Making Sharks Like Us

The worldwide campaign to save sharks has gained momentum and is a heartening occurrence. It seems that people really do love sharks and are giving their utmost to make governments and policy-makers listen to them. A recent ad for workplace safety even states that coconuts kill more people than sharks as an example of probability neglect. However, while these campaigns are great examples of human compassion for wild animals, the slant of many of the ads is distinctly mammalian. They are appealing to the soft and fuzzy side of human emotions and are often trying to portray the sharks as soft and fuzzy themselves.

The increased inclusion of tonic immobility in a lot of shark footage is trying and most likely successfully changing people’s minds about sharks. Changing people’s minds may be a good thing but not if it is at the shark’s expense. Tonic immobility – the act of caressing and turning a shark on its side or belly to render it immobile and catatonic is an astonishing discovery. While this a good thing for the image and study of sharks it has been revealed that it is stressful and potentially harmful to sharks.
Photo ops of divers kissing calm, docile sharks are no doubt of value to changing the image of sharks but why can’t we just accept them as sentient beings who share the planet with us and are worth saving? Why the PR blitz of man taming the beast?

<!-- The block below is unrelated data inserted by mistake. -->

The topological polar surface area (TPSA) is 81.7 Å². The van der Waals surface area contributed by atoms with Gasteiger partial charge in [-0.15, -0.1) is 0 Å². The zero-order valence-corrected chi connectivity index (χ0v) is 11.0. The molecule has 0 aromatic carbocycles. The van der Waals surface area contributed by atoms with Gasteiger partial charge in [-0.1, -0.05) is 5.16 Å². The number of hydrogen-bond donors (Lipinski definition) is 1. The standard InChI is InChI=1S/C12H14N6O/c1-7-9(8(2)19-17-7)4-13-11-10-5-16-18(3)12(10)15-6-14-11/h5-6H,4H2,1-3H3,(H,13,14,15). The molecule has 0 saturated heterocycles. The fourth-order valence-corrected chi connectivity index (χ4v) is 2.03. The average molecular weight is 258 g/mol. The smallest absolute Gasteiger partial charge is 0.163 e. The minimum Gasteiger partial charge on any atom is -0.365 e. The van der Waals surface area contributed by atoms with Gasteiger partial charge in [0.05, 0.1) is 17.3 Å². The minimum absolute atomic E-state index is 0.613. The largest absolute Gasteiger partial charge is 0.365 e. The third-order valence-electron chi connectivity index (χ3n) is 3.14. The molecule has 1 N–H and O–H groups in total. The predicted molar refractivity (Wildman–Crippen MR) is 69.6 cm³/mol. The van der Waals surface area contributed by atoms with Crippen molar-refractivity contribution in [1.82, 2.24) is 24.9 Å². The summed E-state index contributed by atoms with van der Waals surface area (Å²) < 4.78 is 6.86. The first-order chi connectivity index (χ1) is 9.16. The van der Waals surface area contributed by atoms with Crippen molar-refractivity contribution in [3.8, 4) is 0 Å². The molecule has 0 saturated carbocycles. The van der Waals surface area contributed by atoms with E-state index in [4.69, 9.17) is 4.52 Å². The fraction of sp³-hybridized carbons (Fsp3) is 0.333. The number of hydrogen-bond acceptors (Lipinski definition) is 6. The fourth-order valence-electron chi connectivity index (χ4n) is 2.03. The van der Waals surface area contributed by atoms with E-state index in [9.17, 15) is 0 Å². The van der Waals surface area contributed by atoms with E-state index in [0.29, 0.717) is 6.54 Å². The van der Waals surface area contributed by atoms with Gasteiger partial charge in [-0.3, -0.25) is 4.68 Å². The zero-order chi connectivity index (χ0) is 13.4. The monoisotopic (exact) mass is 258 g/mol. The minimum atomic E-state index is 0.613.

To me, the most haunting and real images of sharks are the ones of them being cognisant of our presence. Scenes of them watching us, bumping us, investigating our presence, sometimes even braving the risk of taking food from us, circling us and then swimming away – these are all the most common images of the shark / human interface and yet they have been neglected for the blood-soaked ‘attack scenarios’ or the circus act of tonic immobility.

Shark week is on at the moment and as I do not have pay TV I will be missing the extravaganza of Sharknado 2 and all the other sensationalist portrayals of sharks as man-eaters or even worse, villains who mean us harm. All of this is adding up to the same thing – making sharks like us. That is to say, we are making sharks akin to humans – capable of malice and cruelty and spite, or capable of love and affection and emotional connection, like us. We are also, making sharks like us, that is to say, making them tolerate and look forward to our company through the act of feeding them and ‘taming’ them for our recreational amusement.
None of this seems focussed on the shark side of this interaction. We want them to like us or be like us but there does not seem to be much indication that we like them as they are – wild, able to learn and make choices we may not like, unpredictable and potentially dangerous. These attributes do not seem to fit with what we are willing to expect of them.

The most searing example of sharks as sentient beings comes not from the aforementioned scenarios but rather from graphic footage of them being finned alive – the nictitating eyelid flicks over the shark’s eye with each hacking cut of the machete being used to remove each fin. It’s eye, not a lifeless or dead or doll’s eye as it has been so commonly described, but a sentient, intelligent eye is looking straight ahead as it’s finless body is positioned on the edge of the boat by the laughing fisherman as he grips the skin on the top of its head, squeezing savagely before letting loose his grip and allowing it to slide overboard to drown. That shark is sentient, it is feeling pain and I have no doubt it is feeling its own demise. It is aware and it is telling us that loud and clear as the camera catches that final look.
If we are so desperate for sharks to be like us, then look closely, they are.